"Reacher always arranged the smallest details in his life so he could move on at a split second's notice. It was an obsessive habit. He owned nothing & carried nothing. Physically he was a big man, but he cast a small shadow & left very little in his wake."
This aspect of Reacher's character is interesting to me, as is his ability to tell time without a watch. That's something I can do myself & I don't understand why any more than he does. Illness can alter my inner clock, but the rest of the time I'm spot on.
"...Pauling's cell phone must have vibrated because she pulled it out of her pocket before Reacher heard it ring. Silent cell phones made Reacher nervous. He came from a world where a sudden dive for a pocket was more likely to mean a gun than a phone. Everytime it happened he had to endure a burst of unrequited adrenaline."
I can imagine that burst of adrenaline. I was being treated for a lupus flare with steroids. I had steroid psychosis (yes, it's REAL) & I would react that way to any sudden movement.
This book is a little different from many of the Reacher novels in that he's around people most of the time. He is basically a loner. He's interacting with a group of mercenaries hired by an amoral rich former soldier who is dealing with the kidnapping of his wife & child. Reacher learns that this man has many unconscionable secrets & this isn't the only time his wife was kidnapped. His first wife was kidnapped & killed.
He acquires the help of a former FBI agent who had worked on the first kidnapping. She was haunted by the memories of the woman being found dead & retired from the FBI because of it. She now is a private detective.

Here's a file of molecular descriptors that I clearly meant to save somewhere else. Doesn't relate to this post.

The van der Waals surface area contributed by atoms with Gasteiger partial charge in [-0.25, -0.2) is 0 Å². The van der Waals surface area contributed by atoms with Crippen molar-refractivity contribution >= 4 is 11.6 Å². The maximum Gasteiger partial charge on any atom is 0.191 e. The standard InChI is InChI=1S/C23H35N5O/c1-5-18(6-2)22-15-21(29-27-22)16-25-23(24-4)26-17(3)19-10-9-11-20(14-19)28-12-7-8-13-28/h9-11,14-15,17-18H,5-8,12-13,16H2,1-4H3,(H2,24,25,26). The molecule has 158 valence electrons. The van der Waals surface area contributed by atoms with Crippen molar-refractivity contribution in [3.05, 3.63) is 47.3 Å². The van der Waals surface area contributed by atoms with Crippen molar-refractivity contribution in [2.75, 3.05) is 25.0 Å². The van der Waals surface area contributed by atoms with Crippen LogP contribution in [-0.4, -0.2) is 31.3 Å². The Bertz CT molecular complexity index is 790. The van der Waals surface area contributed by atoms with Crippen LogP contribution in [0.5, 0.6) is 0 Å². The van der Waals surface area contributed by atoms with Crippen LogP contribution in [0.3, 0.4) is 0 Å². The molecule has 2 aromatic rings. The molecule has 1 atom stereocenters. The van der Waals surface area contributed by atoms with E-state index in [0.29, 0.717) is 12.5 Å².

Reacher believes since too much time has lapsed since the kidnapping. He doesn't think that the wife & daughter could still be alive. His goal is to bring justice to their kidnappers. He identifies who he believes is the perpetrator & travels to London to track him.
"At street level that part of London was bright & fresh & cold & to a stranger's eyes it seemed full of trees. The buildings were low & had old cores & sagging roofs but most of them had new frontages tacked on to disguise age & disrepair."
When I read the quote above I thought of many Hollywood actresses that fit the same description with their plastic surgeries & botox. They don't fool anyone about their real age by 'tacking on' a new front.
As with most good books, I rushed through the first half with eagerness to discover what would happen. Then I slowed down reading to make the experience last just a little bit longer. I spent a sleepless night reading this one.